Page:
Understanding Freedom And Work
As an American, I’m convinced that the United States is the greatest nation on Earth. Obviously, I’m biased as hell and, frankly, I’m not interested in apologizing for it.
We’re not perfect, but I see remarkably little from other countries that look attractive enough to me to make me want to relocate. Especially when you understand what some of the ramifications are of certain policies.
See, I saw this bit earlier today on Facebook and, frankly, it has to be addressed.
This is, of course, an assault on the American system of work. This has been shared by a number of people, many of whom are in what many of us would consider “dead-end” jobs.
After all, they’re not getting paid time off with which they can travel and see the world.
So freaking what?
See, what our truck driving Redditor doesn’t grok is that while we may not legally require vacation time for all employees, we are the wealthiest nation on Earth. We maintain 30 percent of the world’s accumulated wealth, and that doesn’t happen by accident. People have to work for it.
When you tell a company that they have to pay for vacations for everyone, what you’re really doing is telling that British dreamer that having his or her own company isn’t really worth it because they’ll have to provide 5.6 weeks of vacation time.
That isn’t just a lost opportunity for that dreamer, either. It’s a lost opportunity for all the people they would employ.
“Oh, but if they can’t afford to pay the vacation time, clearly they wouldn’t employ a lot of people.”
No, not to start. But companies tend not to start off with thousands of employees. They start with a handful and grow, employing more and more. Walmart didn’t start off with 2.2 million employees. It started with just a single store, and not a particularly large one, either.
Plus, a lot of Americans actually do get paid time off. A fair bit of it, actually; often close to what Europeans get by law.
The difference, though, is that Americans have earned it. It’s not a mandated gift from a government that doesn’t have to pay for it. We earn that stuff.
But not the people who I saw sharing this. I mean, a guy who has been working retail—not retail management, just retail—for years isn’t likely to get a lot of vacation time.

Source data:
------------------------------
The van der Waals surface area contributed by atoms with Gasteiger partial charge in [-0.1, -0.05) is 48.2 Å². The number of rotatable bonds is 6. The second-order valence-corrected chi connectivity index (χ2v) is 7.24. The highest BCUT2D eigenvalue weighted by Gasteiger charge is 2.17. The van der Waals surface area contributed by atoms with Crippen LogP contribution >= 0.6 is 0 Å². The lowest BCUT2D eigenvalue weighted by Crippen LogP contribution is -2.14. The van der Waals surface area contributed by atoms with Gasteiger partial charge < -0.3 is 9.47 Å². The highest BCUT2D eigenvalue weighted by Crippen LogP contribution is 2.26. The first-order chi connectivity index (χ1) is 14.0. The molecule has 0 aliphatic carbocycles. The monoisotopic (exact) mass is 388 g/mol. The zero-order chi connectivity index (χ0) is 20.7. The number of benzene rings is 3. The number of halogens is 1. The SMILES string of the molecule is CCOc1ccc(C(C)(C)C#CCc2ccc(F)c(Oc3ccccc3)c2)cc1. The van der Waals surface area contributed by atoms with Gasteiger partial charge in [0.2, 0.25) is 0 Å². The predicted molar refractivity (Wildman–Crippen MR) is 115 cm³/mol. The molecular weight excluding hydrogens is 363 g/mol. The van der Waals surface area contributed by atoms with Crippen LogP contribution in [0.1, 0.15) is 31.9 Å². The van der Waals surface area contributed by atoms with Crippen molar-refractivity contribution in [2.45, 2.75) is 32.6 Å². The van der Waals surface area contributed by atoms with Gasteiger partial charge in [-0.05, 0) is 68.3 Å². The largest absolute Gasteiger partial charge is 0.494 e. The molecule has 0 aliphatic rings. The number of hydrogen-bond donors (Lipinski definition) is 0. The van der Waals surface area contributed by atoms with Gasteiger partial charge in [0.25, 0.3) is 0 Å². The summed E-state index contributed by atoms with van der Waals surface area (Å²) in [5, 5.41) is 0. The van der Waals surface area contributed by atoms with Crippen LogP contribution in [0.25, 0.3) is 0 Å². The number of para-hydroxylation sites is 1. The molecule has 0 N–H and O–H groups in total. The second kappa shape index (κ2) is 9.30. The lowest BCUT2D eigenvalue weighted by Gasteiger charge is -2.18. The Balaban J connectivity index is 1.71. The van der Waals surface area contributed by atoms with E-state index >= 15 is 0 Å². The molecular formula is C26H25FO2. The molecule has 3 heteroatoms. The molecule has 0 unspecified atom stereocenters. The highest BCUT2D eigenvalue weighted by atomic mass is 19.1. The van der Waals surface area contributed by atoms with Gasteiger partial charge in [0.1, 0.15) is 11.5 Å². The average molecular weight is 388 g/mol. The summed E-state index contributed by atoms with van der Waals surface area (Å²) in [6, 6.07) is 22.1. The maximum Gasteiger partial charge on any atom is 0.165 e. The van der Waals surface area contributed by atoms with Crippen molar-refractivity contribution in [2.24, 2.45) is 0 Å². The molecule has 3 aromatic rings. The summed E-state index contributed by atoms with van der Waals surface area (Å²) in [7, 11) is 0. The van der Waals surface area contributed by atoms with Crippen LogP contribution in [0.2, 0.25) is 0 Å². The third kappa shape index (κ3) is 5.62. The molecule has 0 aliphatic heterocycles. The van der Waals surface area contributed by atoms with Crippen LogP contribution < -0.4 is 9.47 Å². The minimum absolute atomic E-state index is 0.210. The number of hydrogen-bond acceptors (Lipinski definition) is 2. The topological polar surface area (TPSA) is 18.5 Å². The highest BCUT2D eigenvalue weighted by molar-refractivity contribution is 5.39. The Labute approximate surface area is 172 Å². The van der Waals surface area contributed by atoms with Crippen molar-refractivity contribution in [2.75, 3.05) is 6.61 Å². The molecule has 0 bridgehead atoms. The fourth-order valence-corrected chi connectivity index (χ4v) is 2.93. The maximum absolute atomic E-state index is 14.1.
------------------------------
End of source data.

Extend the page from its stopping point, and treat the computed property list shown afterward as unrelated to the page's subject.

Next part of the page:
Even then, a fair number of retail jobs actually provide vacation time. My son works part-time for a company and he gets paid time off all the time. Not a whole lot of it but this is his first job and he started making more than minimum wage and gets paid time off.
All without government mandates.
See, this mentality of vacation time somehow being a right is why the United States controls 30 percent of the world’s wealth and the UK has 3.7 percent.
But does this make us less free? After all, the Reddit post ends by saying:
“Freest country in the world” is just a slogan for overworked people who don’t get a chance to find out if it’s true or not.
The implication is that this is somehow evidence that we’re not all that free.
Even if the author didn’t intend it that way, though, some of his champions on social media sure as hell are taking it that way. In their minds, we’re not free because we need to work.
I hate to break it to you, the need to work isn’t going anywhere.
What these sad sacks want is for someone to save them from themselves. Their pathetic existence is too much for them because they lack the ability or skills to get out of their sad little lives.
They want the government to make their bosses give them vacation time and for everything else to be handed to them as well.
Yet everything in the world comes with a cost. As the late, great Robert Heinlein once wrote, there ain’t no such thing as a free lunch. There is always a cost that someone has to pay.
For everything you demand to have handed to you, someone will have to pay it. That means someone has to work. You think you’re not free because you have to work in a capitalist society? I hate to break it to you, people couldn’t just enjoy their bliss under any communist regime in history either. Work was mandatory under the Soviets.
But while you worked your ass to the bone in the USSR, you had to stand in breadlines to get food.
Here, you have your choice of bread brands and can even afford to get picky about types of bread.
If you can’t see why our system is superior, you’re too stupid to breathe.
But are we less free because we can’t do whatever we want? Hardly.
Freedom means that the government can’t tell you what to do. It doesn’t mean you can just ignore your own responsibilities simply because you don’t want to.
Hell, just the fact that employers are required to give people vacation time is ample evidence that these other countries aren’t all that free in the first place. Company owners are forced to do something, while their American counterparts aren’t.
Now, it’s unlikely the Redditor nor his American supporters really even understand freedom. They just understand they don’t like their current situation. I get that.
Yet the beauty of the United States is that if you don’t like where you’re at, you can work to change it, so quit complaining and do something about your circumstances.
Maybe you can start your own business. After all, you won’t have the added cost of having to pay people who aren’t working.